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Sep 18, 2006 3:36 pm

America is really not the new Rome

Las Vegas Trevi Fountain
Las Vegas Trevi Fountain. Photo by *nathan

And now in the interests of political balance I'll have a go at a left-wing" Rome" story and praise a conservative poltician.

On Sunday the Independent ran a story US 'mirrors Roman Empire' in Iraq war. It'll be disappearing behind a pay wall soon. Potentially this could be a really interesting story. The Romans made repeated attempts to conquer the east and failed. For instance is the Coalition of the Willing running into similar difficulties in the terrain? But the parallel isn't with the invasion of Mesopotamia.

America's entanglement in Iraq bears a striking resemblance to ancient Rome's Punic wars, according to the author of a new book on the Roman Empire.

Simon Baker, who also produced BBC2's forthcoming series Ancient Rome: The Rise and Fall of an Empire, on which his book is based, claims the decision by the greatest civilisation in the ancient world to attack its Mediterranean rival Carthage mirrors America's actions in the build-up to the second Gulf War.

He said yesterday:"You have hawkish Roman neo-conservatives saying that Carthage was a menace to democracy, 'weapons inspectors' being sent over, cooked-up dossiers exaggerating the threat, and huge debate at home about the wisdom of war.

"The arrogance of power... has a strong resonance with America today... And just as with America before the second Gulf War, there was a real argument about the best way of extending political control."

Which Punic War? For the first and second wars Carthage was a potent enemy, and Rome could have lost badly. You can make a case for parallels with the Third Punic War, but a major motivation for this war was to destroy an enemy which had come so close to destroying Rome. In Gulf War I, there really wasn't concern that Saddam would occupy Washington.

There are similarities that you can draw and hopefully the book does it better, but the brief story in the Independent doesn't do that. The" cooked-up dossiers exaggerating the threat" don't tell us anything about Rome, but they do comment on attitudes to contemporary America. This is why a lot of America is the New Rome pieces put my teeth on edge. It's a lazy way to discuss politics and hides behind often irrelevant facts. Is America imperial? Is modern imperialism comparable with ancient imperialism? These kind of debates get lost. Draw a few connections and America is an empire and as everyone knows empires are Bad.

You could ask if comparing America to Rome doesn't work then is there any modern relevance to Rome? Should we just not bother? Not necessarily. Superficial comparisons can be interesting if you're open to exploring why they're superficial. For instance are the neo-cons and Roman senators hawkish in the same way? I don't think so. Roman senators needed money and prestige. War provided both. Prestige came with victory, but there was also the tradition of looting. Romans saw the provinces as things to bleed dry to provide for Rome and for themselves. American hawkishness could be related to prestige, though many leaders of democracies have Churchill complexes. On the other hand there is no wealth incentive. The War in Iraq is hugely expensive and is not making America rich. You could argue that this isn't true, but the very fact you can discuss whether profiteering is happening emphasises that opinions have changed. It also wouldn't explain why so many Americans who are paying for the war returned Bush to office. I'm hoping Simon Baker's book is going to tackle this kind of question and the poor write-up in the Independent was due to lack of space.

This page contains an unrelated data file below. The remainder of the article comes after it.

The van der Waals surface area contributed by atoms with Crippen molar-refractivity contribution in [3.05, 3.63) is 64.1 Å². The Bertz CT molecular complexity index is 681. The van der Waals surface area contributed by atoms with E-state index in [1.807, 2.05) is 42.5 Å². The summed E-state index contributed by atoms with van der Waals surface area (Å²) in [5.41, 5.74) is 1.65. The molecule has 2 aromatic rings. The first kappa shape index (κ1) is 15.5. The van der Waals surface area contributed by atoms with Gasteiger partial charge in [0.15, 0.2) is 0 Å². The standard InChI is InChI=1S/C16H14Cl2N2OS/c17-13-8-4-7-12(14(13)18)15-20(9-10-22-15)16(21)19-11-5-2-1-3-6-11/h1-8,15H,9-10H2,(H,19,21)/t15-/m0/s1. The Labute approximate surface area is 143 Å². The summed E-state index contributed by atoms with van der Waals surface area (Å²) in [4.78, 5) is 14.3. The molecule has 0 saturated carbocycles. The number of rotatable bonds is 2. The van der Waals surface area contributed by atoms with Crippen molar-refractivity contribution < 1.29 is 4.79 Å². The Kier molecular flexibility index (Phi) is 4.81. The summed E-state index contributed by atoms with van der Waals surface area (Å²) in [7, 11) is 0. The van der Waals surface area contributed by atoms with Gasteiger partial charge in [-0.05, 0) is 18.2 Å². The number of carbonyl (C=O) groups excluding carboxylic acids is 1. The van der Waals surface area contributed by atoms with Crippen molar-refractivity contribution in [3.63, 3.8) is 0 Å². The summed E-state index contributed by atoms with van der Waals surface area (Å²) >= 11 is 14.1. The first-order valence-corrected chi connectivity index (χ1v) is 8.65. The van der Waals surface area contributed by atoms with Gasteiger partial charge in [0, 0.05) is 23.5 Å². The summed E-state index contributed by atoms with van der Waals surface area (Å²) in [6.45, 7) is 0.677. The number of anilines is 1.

Someone who has had the space to explore this and done a good job is the Conservative MP Boris Johnson. He had a two-part series called The Dream of Rome and an accompanying book. I found his argument personal, but well-reasoned and others also enjoyedthe programme despite, or maybe because, it was alloyed to a contemporary political argument. In his case he was comparing the Roman Empire and the European Union and by seeking difference rather than similarity he was able to do justice to both institutions in their own terms.

Reading back that last sentence perhaps that's the root of my distaste for many Rome comparisons. Concentrating purely on similarities forces histories into a mould which dimishes understanding of both periods. Robert Harris's comparison between a pirate raid on Ostia and the World Trade Center attacks gives me unease, though I don't imagine he's being intentionally disrespectful. In the same article Mary Beard notes that the Roman past has always been reinvented since its fall to compare to contemporary times, and seeking parallels with the past even happened in ancient Rome. Plutarch was a master at this with his Parallel Lives, matching a prominent Roman with an illustrious Greek. I think his method may be a suitable example. By acknowledging the differences the similarities can become meaningful.

Personally I'm in a much better mood now I've worked that out, and it's so much cheaper than a therapist.

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